Severe Weather Outbreak: Wednesday night & Thursday Morning, September 20-21, 2007
By Wednesday night, the area of low pressure that had brought torrential rains to the Jacksonville metro and coastal areas began to track westward across the Florida peninsula (image 6). A warm front and tropical moisture were lifting northward into Northeast Florida, and strong upper divergence enhanced shower and thunderstorm development. The east coast seabreeze had moved inland while a rain band rotated around the gulf low and converged with the old seabreeze boundary. This provided a focus for a northwest to southeast oriented squall line to develop (image 7). Despite the loss of daytime heating, most locations still had marginal instability through the night while some locations, mainly near the coast and across portions of southeast Georgia, maintained higher instability (image 8). Winds had increased just above the surface with 20 to 30 kt speeds from the south increasing to 30 to 40 kt in mid levels. In addition to the aforementioned speed shear, surface flow from the east-southeast created directional shear which would favor rotating storms and possible tornadoes.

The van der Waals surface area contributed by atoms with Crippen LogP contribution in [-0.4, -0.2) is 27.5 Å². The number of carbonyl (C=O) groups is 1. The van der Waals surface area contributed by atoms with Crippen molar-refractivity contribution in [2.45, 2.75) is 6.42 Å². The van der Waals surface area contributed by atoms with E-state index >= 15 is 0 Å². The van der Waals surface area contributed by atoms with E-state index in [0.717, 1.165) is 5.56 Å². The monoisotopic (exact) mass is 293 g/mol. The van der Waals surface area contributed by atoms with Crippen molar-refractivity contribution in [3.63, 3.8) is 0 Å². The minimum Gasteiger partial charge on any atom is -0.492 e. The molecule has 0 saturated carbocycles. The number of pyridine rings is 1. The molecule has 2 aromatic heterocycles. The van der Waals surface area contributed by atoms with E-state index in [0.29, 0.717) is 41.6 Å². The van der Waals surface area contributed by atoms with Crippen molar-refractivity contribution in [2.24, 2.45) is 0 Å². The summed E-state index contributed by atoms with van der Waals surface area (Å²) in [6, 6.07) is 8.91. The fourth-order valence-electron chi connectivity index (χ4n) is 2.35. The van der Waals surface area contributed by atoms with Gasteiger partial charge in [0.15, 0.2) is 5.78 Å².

As the line tracked northeastward it produced an EF-1 tornado in Eustis, Florida (image 9), with estimated maximum winds of 105 mph, damaging numerous homes. The line progressed overnight producing mesocyclones and wind damage. Flooding was also reported across Marion County. The line regained strength as it reached higher instability along the northeast Florida coast and across southeast Georgia. By 5 am EDT, a low-topped supercell formed ahead of the line, producing an EF-0 tornado that damaged several homes and toppled trees in Ware County, Georgia (image 10 and image 11). Before the line finally weakened, it produced a wall cloud and one-inch sized hail in Riceboro, Georgia.
The area of low pressure tracked northwestward through the day, producing severe weather across the panhandle and later became short-lived Tropical Depression 10. It made landfall on the panhandle of Florida near Pensacola.
Image 1: Surface analysis loop showing the deepening low pressure and stalled frontal boundary from 00Z September 17, 2007 (8 pm EDT September 16, 2007) through 00Z September 18, 2007 (8 pm EDT September 17, 2007).